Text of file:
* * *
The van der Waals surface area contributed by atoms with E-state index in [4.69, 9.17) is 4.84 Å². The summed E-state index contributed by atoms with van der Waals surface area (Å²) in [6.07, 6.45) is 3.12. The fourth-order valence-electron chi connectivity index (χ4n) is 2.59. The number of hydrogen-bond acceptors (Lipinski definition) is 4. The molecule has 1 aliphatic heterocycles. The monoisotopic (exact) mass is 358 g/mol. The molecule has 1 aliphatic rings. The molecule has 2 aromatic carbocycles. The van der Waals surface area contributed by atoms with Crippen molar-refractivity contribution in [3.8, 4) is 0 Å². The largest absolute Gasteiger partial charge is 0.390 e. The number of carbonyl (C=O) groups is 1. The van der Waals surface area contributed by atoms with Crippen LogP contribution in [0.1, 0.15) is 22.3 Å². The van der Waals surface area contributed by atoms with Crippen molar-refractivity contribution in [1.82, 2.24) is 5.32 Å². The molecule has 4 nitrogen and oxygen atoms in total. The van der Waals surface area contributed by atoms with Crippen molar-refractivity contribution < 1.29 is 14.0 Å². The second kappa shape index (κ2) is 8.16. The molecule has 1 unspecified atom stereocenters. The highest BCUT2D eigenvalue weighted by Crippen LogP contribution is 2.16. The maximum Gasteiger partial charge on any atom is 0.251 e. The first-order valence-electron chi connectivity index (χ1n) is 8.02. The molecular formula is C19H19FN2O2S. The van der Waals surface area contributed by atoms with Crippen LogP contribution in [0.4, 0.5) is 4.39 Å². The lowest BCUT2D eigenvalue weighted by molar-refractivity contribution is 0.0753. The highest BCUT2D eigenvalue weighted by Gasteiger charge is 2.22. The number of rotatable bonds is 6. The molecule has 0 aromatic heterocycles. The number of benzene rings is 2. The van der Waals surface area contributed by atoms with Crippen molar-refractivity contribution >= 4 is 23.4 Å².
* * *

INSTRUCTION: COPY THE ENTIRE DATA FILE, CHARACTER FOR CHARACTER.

The van der Waals surface area contributed by atoms with E-state index in [4.69, 9.17) is 4.84 Å². The summed E-state index contributed by atoms with van der Waals surface area (Å²) in [6.07, 6.45) is 3.12. The fourth-order valence-electron chi connectivity index (χ4n) is 2.59. The number of hydrogen-bond acceptors (Lipinski definition) is 4. The molecule has 1 aliphatic heterocycles. The monoisotopic (exact) mass is 358 g/mol. The molecule has 1 aliphatic rings. The molecule has 2 aromatic carbocycles. The van der Waals surface area contributed by atoms with Crippen molar-refractivity contribution in [3.8, 4) is 0 Å². The largest absolute Gasteiger partial charge is 0.390 e. The number of carbonyl (C=O) groups is 1. The van der Waals surface area contributed by atoms with Crippen LogP contribution in [0.1, 0.15) is 22.3 Å². The van der Waals surface area contributed by atoms with Crippen molar-refractivity contribution in [1.82, 2.24) is 5.32 Å². The molecule has 4 nitrogen and oxygen atoms in total. The van der Waals surface area contributed by atoms with Crippen molar-refractivity contribution < 1.29 is 14.0 Å². The second kappa shape index (κ2) is 8.16. The molecule has 1 unspecified atom stereocenters. The highest BCUT2D eigenvalue weighted by Crippen LogP contribution is 2.16. The maximum Gasteiger partial charge on any atom is 0.251 e. The first-order valence-electron chi connectivity index (χ1n) is 8.02. The molecular formula is C19H19FN2O2S. The van der Waals surface area contributed by atoms with Crippen LogP contribution in [0.4, 0.5) is 4.39 Å². The lowest BCUT2D eigenvalue weighted by molar-refractivity contribution is 0.0753. The highest BCUT2D eigenvalue weighted by Gasteiger charge is 2.22. The number of rotatable bonds is 6. The molecule has 0 aromatic heterocycles. The number of benzene rings is 2. The van der Waals surface area contributed by atoms with Crippen molar-refractivity contribution >= 4 is 23.4 Å².